Alliance Boots avoids £1.1 billion in tax, claims new report

By agency reporter
October 17, 2013

A new report, Alliance Boots & the Tax Gap unveils for the first time the full extent of tax avoidance by the multinational pharmacy-led health and beauty group.

The report reveals that the group has avoided at least £1.12 billion tax since going private six years ago.

The anti-poverty charity War on Want says this is enough to pay for two years’prescription charges in England, the starting wages of 78,000 nurses or 5.2 million ambulance calls.

The Unite union, War on Want, and the Change to Win federation of US trade unions have caledl on Alliance Boots to disclose its tax returns and shed light on its web of debt strategies.

The three organisations are calling for action from the UK Government to modernise the outdated tax system, which allows companies to manipulate their profits to avoid taxes, and to make transparent, significant public contracts through which major corporations profit from the public purse. They call for:

- Alliance Boots to disclose key tax and financial information;
- an investigation into Alliance Boots’ tax practices;
- modernisation of taxation of private equity-backed businesses;
- reform of taxation in British Overseas Territories;
- transparency and accountability for public contracts undertaken by private companies.

Alliance Boots draws an estimated 40 per cent of its UK revenues – £4 billion – from prescriptions and related services, mainly paid for by the UK’s taxpayer-funded National Health Service.

The company is seeking to expand into medical services traditionally supplied in hospitals, family doctors’ practices and community health clinics, largely paid for by public funds.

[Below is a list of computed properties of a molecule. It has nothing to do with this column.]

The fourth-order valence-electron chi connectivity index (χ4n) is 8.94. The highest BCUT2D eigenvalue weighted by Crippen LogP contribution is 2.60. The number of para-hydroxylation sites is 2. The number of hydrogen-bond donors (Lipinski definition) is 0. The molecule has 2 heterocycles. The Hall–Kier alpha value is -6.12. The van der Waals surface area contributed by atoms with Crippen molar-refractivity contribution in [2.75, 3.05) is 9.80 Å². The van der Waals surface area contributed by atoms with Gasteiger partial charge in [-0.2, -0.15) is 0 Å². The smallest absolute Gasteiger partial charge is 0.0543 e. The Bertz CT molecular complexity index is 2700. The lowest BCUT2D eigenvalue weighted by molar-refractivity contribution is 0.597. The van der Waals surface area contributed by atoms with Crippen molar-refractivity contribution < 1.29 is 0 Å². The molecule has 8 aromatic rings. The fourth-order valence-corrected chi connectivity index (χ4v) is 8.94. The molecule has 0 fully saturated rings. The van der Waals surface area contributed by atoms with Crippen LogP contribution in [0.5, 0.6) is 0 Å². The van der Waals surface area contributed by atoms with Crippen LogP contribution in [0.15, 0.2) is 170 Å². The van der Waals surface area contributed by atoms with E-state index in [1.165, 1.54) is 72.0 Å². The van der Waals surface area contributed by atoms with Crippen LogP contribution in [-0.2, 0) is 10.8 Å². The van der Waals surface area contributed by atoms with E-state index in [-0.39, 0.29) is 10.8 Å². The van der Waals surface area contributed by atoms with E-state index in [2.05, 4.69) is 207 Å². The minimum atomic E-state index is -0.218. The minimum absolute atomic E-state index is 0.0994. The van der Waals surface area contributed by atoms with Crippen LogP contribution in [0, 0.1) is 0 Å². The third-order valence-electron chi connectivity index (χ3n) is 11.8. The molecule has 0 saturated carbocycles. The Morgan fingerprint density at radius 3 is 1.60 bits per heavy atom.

According to the report, the company went into massive debt to fund its 2007 buyout and is likely to have apportioned this liability to reduce its corporation tax by about 95 per cent over six years.

The transaction was led by US private equity firm Kohlberg Kravis Roberts & Co. LP. and the company’s billionaire executive chairman Stefano Pessina, who lives in tax-free Monaco.

Several Pessina and KKR-related entities with stakes in Alliance Boots operate in other tax havens, such as Luxembourg and the Cayman Islands.

In 2008, Alliance Boots relocated to the low-tax canton of Zug, Switzerland, even though the company generates no revenue there. The holding company that owns Alliance Boots is located in Gibraltar. Now the firm’s private equity backers are selling Alliance Boots to the US pharmacy chain Walgreens, standing to make over 200 per cent profit on their investment, says War on Want.

Nell Geiser, Associate Director of Retail Initiatives at Change to Win, called for action to eliminate the ways in which companies can avoid tax: "After avoiding hundreds of millions in UK tax through massive borrowing, Alliance Boots’ private owners are selling out and stand to profit handsomely.

"Corporate tax avoidance is not going away unless we shine a light on it and unless policy makers act decisively. This is an international issue but our report gives the UK government every reason to act more forcefully to limit abuses by private equity backed firms like Alliance Boots."

* Read the full report, Alliance Boots & the Tax Gap: The Case for Corporate Tax Reform (*.PDF Adobe Acrobat document) here:


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